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Western Press Review: Election In Montenegro, Other Topics

Prague, 24 April 2001 (RFE/RL) -- Much commentary in our survey of the Western press today analyzes the results of Sunday's election in Montenegro and what it means for the Yugoslav Federation. Other commentary considers problems in Ukraine and Russia, Iran, and Iraq.


Analysts often declare winners and losers in national elections less by counting the votes than by comparing results to expectations. By that gauge, the "Sueddeutsche Zeitung's" Bernhard Kueppers writes, Montenegrin President Milo Djukanovic won only a "Pyrrhic victory" in Sunday's elections. The expression is from the ancient Greek general Pyrrhus, who said after winning a costly battle, "Another such a victory and I am undone."

Kueppers writes: "The end of what remains of Yugoslavia was announced prematurely. The feeling after the election in Montenegro is above all one of disappointed embarrassment on the part of the pro-independence camp."

The writer says: "In the streets of the capital people celebrated with Yugoslav flags, surrounded all the while by the jeeps of Djukanovic's omnipresent police. Opponents of the president, shouted: 'Gotov je! Gotov je!' -- He is finished! -- the same chorus with which Serbia's democratic opposition toppled Slobodan Milosevic last autumn."


"Washington Post" correspondent R. Jeffrey Smith writes from Podgorica that the results show "a population deeply divided by the central question of whether the republic should declare independence and finally dissolve Yugoslavia."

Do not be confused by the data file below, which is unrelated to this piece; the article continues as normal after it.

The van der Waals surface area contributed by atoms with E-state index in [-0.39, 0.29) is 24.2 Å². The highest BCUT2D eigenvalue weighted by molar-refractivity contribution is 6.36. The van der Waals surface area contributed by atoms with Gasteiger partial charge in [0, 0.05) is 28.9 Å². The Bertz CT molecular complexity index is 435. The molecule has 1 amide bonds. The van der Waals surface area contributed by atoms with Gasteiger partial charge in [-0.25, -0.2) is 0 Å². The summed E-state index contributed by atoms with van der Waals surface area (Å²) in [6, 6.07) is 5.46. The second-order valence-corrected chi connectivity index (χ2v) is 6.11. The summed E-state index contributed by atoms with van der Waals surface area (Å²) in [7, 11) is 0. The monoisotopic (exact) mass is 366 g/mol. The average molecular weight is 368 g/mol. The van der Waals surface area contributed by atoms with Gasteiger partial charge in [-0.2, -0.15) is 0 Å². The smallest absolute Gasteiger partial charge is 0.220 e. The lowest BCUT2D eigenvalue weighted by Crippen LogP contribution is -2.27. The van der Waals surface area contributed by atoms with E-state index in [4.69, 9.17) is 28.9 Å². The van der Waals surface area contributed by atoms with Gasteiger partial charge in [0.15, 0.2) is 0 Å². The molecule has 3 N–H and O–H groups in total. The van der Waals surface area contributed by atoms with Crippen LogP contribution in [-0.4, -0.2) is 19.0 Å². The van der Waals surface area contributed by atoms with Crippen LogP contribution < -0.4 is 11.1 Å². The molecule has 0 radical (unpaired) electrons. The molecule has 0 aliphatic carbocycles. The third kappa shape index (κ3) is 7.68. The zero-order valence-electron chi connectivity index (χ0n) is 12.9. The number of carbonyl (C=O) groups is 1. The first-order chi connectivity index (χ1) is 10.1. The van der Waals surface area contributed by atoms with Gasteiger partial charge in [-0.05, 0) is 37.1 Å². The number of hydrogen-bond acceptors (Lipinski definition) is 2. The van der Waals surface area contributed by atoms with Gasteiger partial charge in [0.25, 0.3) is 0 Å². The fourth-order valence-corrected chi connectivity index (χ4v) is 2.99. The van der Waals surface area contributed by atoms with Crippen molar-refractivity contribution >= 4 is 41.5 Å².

Smith says: "Based on the results, Montenegrin President Milo Djukanovic, an advocate of independence, probably will be able in the coming weeks to muster enough parliamentary support for a formal referendum on the matter, as the constitution requires. But the narrow victory of the pro-independence parties has galvanized the opposition, which today called for new negotiations with Serbia aimed at preserving the federation, even though Montenegro has already created its own currency, customs service, and police force."


The "Wall Street Journal Europe" suggests that Djukanovic looks far less attractive standing alone than he did when Yugoslavia's former President Milosevic was available for comparison purposes. The newspaper says in an editorial: "Sometimes what a protagonist needs most is a good foil to show off his virtues by way of comparison."